This may start to look like an argument for drastic measures such as implementing a centralized mechanism based on (God forbid) Marxist principles. It isn’t. I am arguing that if we want to improve the market economy, we have to be prepared to look at the basic principles on which our society is built and explore all pathways. Exploration on a philosophical level does not imply that we should drastically redesigning society on all fronts. I do believe it can inspire relatively small changes with substantial and (hopefully) desirable effects. This is one of those instances where theory can inspire decision-making in a complex environment – as I argued in my recent post on land management.
One of those fundamental things I think should be considered look at is the scope of activities that are subject to economic principles. The problem of bad economic performance would be limited if it only affected, for example, luxury goods. Not being able to afford a new LCD TV every 18 months is perfectly acceptable. Not being able to afford the medical care for your elderly parents or children, however, will certainly bug most people. Perhaps part of the current problems that we face is the fact that we had so much trust in the effectiveness of economic mechanisms to balance supply and demand that we applied it to all areas of life. Practically all human activities can be thought of as transactions and indeed, we made nearly all of them economic transactions. If you look at your daily life, what aspects of it are not subject to economic mechanisms?
What is more, it also seems that we increasingly act on the premise that if something is not an economic transaction, then apparently the activity has no value and is not necessary. This is market mechanisms at their best: if something has no economic value, then it will disappear from an economy. The problem is that many things do have value, but they are not viable parts of the economy. Many of the ‘softer’ aspects of human life fall in this category. What is the economic value of feeling accepted by your peers, of the ability to escape from the information overload into a peaceful forest? Can we put a price tag on a religious or spiritual experience? How much should I invest into an hour of meditation and what monetary benefits will it bring? What is the equivalent in oil, wheat, iron ore or copper of the feeling of satisfaction resulting from having connected on an intellectual and a personal level with someone you just met? Most of these things have a larger effect on my personal well-being than the balance of my bank account. The economy touches these aspects of life, but I feel it is pretty incompetent at effectively governing them in accordance with my needs.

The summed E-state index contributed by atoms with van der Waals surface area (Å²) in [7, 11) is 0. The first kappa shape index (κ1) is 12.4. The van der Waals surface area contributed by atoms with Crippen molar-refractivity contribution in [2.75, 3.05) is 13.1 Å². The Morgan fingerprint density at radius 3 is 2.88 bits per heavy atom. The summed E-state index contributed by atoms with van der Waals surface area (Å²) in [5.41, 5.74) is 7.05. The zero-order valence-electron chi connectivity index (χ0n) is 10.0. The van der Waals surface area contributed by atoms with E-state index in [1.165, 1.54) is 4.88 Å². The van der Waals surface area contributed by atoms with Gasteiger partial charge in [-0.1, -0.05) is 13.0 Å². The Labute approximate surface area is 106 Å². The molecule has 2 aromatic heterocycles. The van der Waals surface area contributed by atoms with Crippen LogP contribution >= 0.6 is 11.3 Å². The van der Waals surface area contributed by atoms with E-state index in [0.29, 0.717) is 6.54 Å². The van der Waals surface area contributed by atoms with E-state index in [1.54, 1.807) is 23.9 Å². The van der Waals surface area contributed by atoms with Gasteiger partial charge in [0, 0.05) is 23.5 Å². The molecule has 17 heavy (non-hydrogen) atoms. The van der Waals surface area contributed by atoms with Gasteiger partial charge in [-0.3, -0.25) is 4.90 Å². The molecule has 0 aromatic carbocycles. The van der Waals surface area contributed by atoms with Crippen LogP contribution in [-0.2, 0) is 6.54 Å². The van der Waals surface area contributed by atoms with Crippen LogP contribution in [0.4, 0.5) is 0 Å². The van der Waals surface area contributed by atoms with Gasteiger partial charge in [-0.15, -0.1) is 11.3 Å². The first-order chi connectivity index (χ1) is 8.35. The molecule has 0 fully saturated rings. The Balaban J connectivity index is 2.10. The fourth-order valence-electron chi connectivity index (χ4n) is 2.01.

These thoughts are intertwined with the inspiring discussions I have had over the past months with many people. Two of these people are Rob Adank and Hans Rutjes. They seem to share at least a part of what I wrote above, and they put it into words (more efficiently than I just did, I might add) in a recent column on the Dutch website “Commercieel Excelleren”. Together with Nico Blaauw, we are thinking of initiatives to bring economic performance and human well-being together (more on that in due course!)
Of course, we are not the only ones to have a go at this challenge – and the more, the merrier! One thing I am particularly looking forward to, is the inspiring symposium that is being organized as part of the festivities surrounding the retirement of my promotor, the Radboud University professor Ben Dankbaar. Presentations will be given by notable figures with a proven track record in academia on exactly the subject matter that I shared my thoughts on above. Obviously, their thinking is much more advanced and developed than mine. And all this inspiring vision can be absorbed at absolutely no cost. How’s that for economic performance?